The AHCA makes it harder to access health insurance
The Affordable Care Act provides support, through tax credits and subsidies, for millions of the working poor, Americans who earned too much for Medicaid but who cannot afford the premiums for individual insurance. The AHCA shatters that reality by promoting a system where financial assistance is slashed and fewer people will be able to afford coverage.
The AHCA moves financial assistance from the poor to the rich
The AHCA will punish the working poor. The current system of tax credits and subsidies will change radically. Tax credits based on income, and other factors, would become a flat amount based only on a person’s age. The Congressional Budget Office report details how a 21 year old living at 175% of the federal poverty level would see her current tax credit drop from $3,400 to $2,450. Cost-sharing subsidies to help pay out of pocket costs would be eliminated, placing further burden on her and the millions living near the poverty line who need these critical supports to pay for health insurance.
The AHCA makes coverage more expensive for older adults
The AHCA is particularly hard on older Americans. It allows insurance companies to charge seniors 67% more for their insurance premiums than what they would be charged today. The AHCA does this by giving insurance companies the right to charge seniors 5 times more for their coverage than they would for someone in their 20s. Even though the Republicans have proposed age rated tax credits to help seniors pay for their insurance, it won’t be nearly enough to help cover these increased costs.
Adding to these financial burdens, the AHCA also makes insurance more expensive if you have a gap in coverage. No matter how you look at it, the AHCA adds burdens to the working poor and older Americans instead of providing the support so many need.
The AHCA breaks the promise to provide care to the most vulnerable
The American Health Care Act breaks the federal government’s 50 year compact with the states in assisting in the cost of providing health coverage to low-income people, including children, pregnant women, people with disabilities and adults. Medicaid is the underpinning of the nation’s health care system; it is the safety net for 68 million Americans and financing the program has always been a shared responsibility between the federal government and states.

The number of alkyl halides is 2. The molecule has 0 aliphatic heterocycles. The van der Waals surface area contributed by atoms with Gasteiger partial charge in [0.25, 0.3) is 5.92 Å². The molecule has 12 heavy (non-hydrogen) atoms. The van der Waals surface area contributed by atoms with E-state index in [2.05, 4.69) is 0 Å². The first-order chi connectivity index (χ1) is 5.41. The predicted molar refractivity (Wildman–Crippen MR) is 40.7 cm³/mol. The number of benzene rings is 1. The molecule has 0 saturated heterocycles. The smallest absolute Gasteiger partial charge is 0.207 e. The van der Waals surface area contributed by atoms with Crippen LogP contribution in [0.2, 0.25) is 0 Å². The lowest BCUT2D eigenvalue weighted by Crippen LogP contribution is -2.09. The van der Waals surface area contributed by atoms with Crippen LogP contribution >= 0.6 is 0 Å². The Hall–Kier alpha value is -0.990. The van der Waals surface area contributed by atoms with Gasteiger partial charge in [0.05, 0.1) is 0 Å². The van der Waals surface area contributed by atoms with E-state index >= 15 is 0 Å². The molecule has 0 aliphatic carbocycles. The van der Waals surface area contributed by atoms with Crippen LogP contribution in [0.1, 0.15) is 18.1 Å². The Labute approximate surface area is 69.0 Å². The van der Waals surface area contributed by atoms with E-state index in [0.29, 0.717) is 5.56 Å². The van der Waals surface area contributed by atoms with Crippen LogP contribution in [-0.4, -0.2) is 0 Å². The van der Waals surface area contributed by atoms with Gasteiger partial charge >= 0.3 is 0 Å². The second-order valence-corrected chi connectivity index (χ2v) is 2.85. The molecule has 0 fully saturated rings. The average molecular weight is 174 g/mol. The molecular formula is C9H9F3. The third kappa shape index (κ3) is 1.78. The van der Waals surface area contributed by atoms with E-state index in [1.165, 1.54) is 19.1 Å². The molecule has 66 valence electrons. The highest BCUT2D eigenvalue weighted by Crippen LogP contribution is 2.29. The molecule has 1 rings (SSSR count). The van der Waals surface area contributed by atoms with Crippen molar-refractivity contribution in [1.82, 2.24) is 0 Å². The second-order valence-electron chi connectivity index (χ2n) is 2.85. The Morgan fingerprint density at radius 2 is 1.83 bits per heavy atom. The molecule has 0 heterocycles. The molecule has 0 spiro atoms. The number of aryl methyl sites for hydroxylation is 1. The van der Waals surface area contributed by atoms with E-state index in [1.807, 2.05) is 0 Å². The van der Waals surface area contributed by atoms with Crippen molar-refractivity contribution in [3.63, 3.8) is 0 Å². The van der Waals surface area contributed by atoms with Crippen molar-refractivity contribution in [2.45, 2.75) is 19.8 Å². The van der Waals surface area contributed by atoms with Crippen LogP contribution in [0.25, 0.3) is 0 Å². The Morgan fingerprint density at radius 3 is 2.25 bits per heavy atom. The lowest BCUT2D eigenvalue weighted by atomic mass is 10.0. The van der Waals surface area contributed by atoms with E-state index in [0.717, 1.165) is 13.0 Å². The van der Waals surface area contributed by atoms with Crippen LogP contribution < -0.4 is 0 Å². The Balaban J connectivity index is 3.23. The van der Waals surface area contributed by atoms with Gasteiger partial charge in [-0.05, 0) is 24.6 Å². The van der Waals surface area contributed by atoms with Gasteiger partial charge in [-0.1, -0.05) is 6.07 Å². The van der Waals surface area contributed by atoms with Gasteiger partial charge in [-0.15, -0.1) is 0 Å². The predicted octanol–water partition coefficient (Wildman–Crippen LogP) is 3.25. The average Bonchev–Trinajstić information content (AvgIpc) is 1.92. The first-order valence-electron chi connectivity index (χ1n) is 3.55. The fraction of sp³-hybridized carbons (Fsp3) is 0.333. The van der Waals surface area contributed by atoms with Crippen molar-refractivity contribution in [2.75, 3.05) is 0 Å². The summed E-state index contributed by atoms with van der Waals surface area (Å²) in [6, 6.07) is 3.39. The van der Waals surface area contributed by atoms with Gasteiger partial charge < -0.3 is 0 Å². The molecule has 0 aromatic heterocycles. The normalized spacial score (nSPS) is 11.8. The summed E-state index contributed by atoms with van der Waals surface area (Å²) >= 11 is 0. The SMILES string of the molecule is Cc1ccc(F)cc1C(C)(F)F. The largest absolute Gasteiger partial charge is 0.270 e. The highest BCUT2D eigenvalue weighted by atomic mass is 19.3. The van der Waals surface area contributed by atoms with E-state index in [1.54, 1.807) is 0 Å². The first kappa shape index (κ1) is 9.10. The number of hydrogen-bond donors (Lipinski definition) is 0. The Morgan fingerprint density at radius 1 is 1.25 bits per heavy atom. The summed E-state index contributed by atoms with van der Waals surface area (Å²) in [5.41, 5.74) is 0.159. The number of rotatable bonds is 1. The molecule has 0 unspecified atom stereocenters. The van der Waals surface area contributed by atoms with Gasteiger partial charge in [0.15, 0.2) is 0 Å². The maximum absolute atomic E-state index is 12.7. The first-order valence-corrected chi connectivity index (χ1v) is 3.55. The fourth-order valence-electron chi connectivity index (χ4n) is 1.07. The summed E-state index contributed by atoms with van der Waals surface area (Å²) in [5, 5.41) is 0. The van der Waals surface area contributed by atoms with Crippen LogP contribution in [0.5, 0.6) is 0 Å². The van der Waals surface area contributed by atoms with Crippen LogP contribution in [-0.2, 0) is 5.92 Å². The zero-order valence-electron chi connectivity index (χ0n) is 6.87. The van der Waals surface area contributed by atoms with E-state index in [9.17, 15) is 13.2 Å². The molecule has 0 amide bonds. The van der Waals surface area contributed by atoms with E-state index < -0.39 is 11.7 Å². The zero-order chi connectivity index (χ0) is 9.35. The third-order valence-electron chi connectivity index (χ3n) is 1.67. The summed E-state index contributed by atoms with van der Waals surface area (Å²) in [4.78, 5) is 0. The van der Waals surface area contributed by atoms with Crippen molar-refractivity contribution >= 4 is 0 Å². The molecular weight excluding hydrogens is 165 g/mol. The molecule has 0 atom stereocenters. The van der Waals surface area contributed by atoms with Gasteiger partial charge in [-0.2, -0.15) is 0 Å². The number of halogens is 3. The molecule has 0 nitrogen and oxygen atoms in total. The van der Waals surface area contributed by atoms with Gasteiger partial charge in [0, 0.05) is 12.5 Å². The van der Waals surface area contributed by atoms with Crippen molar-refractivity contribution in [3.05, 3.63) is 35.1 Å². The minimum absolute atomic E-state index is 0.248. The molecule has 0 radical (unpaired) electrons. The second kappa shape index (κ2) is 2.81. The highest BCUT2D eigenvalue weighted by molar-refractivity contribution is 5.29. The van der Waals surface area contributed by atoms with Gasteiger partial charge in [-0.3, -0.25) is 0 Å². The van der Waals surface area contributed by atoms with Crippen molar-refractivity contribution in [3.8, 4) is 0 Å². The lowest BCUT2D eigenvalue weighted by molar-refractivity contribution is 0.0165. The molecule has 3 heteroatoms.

The AHCA siphons billions in federal dollars out of the Medicaid program, leaving states to pay up and make cuts
The CBO estimates that the AHCA would cut the federal government’s support for Medicaid by $880 billion, forcing states to accept a fixed funding formula for the Medicaid program. This will leave states responsible for a larger percentage of their Medicaid costs. Since states must balance their budgets annually, reductions in federal funding will lead to state cuts in eligibility, benefits or payment rates.
The AHCA also allow doesn’t grow this set amount at a rate equal to Medicaid growth rates, which means states will have less money each year as expenses increase and funding doesn’t keep up.
The AHCA is a bad deal for Illinois, where Medicaid dollars are already stretched
Medicaid finance reform is happening at a time when Medicaid covers 1 of every 5 births, and 1 in 4 lives in Illinois. Medicaid spends nearly 30% of its total expenditures on services and supports that help people live independently in their communities. Illinois has been seeking a waiver from the federal government to bring in more dollars for much needed behavioral health services and supports. Illinois already has some of the lowest payment rates in the country.
Changing the Medicaid funding formula would dramatically impact Illinois’ ability to maintain current Medicaid funded services and supports which the state has already deemed inadequately funded. Further cuts to federal funding for the state would devastate an already ailing health delivery system.
Illinois can’t afford the AHCA
The AHCA hinders access to health insurance, curtails financial assistance to the most vulnerable, raises costs for older adults, and leaves our state in an even worse fiscal situation. Illinois residents can’t afford it. Our state can’t afford it.
We urge the Illinois Congressional delegation, and Governor Rauner to aggressively push back on the AHCA.
• Analysis from Sen. Durbin's office: TrumpCare: Less for More
• Vox: The Republican plan to slash Medicaid, explained
• Washington Post: Sleeper issue of Medicaid’s future could prove health-care plans’ stumbling block
• Congressional Budget Office: report
• House Ways & Means Committee: Section by section summary
• Commerce & Energy Committee: Section by section summary